Los Angeles County Supervisor Ed Edelman said Thursday that he told "mentally alert" but ailing fellow Supervisor Kenneth Hahn during a hospital visit that Hahn should return to duty as soon as possible even if it means in a wheelchair.
"I encouraged Kenny to (return as soon as possible)," said Edelman, who has been allied with Hahn on many issues. "If he has to be in a wheelchair, that's OK. Some great men have been in wheelchairs and have done some great things." He said Hahn did not respond to the suggestion "and I didn't press him." Edelman said he visited Hahn for 15 minutes Wednesday night at Daniel Freeman Memorial Hospital and found the 66-year-old stroke victim "mentally alert and very interested in what's going on."
Edelman's visit was the first by anyone outside Hahn's immediate family and close staff since Hahn suffered a stroke on Jan. 11. Edelman's account of Hahn's condition also tends to confirm what Hahn's staff has reported about the ailing supervisor's physical and mental state.
Although Hahn reportedly is mentally alert and able to speak, although in softer tones, he has refused numerous media requests for interviews. This has led to speculation that the stroke may have been more debilitating than at first thought, or that the veteran supervisor, who faces reelection next year, is trying avoid appearing weak in public.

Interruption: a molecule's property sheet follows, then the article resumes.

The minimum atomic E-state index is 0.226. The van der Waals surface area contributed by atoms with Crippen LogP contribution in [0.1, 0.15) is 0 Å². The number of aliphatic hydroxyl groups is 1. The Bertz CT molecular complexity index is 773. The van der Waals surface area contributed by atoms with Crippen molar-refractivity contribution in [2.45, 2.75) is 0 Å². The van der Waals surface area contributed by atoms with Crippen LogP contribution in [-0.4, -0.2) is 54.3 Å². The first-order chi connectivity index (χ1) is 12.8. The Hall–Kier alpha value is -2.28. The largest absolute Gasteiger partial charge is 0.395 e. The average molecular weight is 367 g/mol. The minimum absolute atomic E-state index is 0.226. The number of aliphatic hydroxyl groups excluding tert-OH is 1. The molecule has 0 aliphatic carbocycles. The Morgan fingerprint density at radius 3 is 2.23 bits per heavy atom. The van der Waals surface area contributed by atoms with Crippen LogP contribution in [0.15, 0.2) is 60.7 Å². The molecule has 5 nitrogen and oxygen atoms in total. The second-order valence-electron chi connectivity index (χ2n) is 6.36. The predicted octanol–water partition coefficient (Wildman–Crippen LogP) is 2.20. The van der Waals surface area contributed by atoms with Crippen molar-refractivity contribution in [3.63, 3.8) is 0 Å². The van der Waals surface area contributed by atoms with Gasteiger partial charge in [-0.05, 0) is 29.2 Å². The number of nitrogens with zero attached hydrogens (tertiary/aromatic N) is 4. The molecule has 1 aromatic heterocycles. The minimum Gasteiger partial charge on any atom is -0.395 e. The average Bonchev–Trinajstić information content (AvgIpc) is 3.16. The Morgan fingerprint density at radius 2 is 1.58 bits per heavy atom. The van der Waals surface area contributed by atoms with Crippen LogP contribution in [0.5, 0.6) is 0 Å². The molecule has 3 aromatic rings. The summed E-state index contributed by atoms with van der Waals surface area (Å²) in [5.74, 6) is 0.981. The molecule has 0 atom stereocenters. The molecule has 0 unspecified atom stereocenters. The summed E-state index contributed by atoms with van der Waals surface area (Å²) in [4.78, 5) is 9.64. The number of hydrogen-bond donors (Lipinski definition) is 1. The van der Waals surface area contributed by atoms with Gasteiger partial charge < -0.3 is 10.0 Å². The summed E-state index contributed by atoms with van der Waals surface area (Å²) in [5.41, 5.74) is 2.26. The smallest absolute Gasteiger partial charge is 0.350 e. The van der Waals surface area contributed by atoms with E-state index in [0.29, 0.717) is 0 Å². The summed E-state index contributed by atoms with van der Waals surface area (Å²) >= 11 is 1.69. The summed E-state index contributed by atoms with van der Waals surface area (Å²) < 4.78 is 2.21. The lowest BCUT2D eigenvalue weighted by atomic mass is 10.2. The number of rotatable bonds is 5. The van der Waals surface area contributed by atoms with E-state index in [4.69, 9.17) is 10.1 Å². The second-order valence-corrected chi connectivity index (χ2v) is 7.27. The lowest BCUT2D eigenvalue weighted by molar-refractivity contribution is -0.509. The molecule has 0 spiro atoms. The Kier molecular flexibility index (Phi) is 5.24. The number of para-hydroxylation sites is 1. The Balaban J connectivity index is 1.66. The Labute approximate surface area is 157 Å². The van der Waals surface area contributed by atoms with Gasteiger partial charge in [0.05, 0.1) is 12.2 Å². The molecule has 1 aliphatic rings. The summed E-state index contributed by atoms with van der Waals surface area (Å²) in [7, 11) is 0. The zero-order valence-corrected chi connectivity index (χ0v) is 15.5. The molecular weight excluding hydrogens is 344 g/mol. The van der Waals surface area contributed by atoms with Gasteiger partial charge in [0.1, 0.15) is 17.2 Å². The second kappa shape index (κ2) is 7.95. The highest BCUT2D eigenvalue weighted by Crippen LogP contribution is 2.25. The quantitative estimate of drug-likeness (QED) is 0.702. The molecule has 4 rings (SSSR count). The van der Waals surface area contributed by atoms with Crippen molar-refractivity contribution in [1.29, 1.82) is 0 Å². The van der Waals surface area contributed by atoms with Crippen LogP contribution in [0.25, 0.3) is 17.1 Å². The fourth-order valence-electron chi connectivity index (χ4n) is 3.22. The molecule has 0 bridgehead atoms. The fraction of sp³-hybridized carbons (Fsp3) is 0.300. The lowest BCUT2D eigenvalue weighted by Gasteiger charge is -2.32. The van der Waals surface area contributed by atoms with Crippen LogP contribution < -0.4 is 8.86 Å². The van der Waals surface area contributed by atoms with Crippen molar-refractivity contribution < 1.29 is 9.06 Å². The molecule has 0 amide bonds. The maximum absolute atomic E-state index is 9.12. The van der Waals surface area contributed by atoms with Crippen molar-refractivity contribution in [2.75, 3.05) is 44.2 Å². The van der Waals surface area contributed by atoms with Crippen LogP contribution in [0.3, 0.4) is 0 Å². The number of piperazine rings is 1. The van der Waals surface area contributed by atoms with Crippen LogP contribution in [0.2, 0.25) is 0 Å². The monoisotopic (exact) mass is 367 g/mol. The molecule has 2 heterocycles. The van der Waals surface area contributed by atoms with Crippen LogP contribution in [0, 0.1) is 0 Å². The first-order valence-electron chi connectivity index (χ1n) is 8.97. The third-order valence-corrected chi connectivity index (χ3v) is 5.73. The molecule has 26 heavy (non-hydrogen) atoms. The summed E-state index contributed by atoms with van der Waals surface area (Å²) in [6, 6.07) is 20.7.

Edelman said, however, that Hahn is not weak.
"I arrived right after (President) Reagan finished his speech; we talked about the speech and the state of the county," said Edelman, referring to Reagan's nationwide address on the Tower Commission report. "He (Hahn) is as sharp as ever in my judgment."
"He does have difficulty with his arm; he was in bed," Edelman reported. "His speech seemed good to me. He was able to articulate his views and how he felt."
Shortly after the stroke, it was reported that Hahn had lost and then regained the use of the facial muscles on his left side. The stroke also affected Hahn's left leg, leaving him unable to walk despite several weeks of rehabilitation, his staff has said.
Edelman and Hahn, both Democrats and liberals, form the minority on the five-member Board of Supervisors. On issues affecting health care, labor and welfare, they often are at odds with the board's conservative majority of Pete Schabarum, Deane Dana and Mike Antonovich.
In Hahn's absence, Edelman has been the lone dissenter on some issues, a point he said he made in his Wednesday night visit to Hahn's hospital room.
"I'm looking forward to him coming back to the board and continuing to play a prominent role in county government," Edelman said. "Hopefully the sooner the better, of course, from my standpoint."
"(Hahn's) got some principles and he's got his interests and his mental capacities, so I'd welcome him back whether he's walking or in a wheelchair."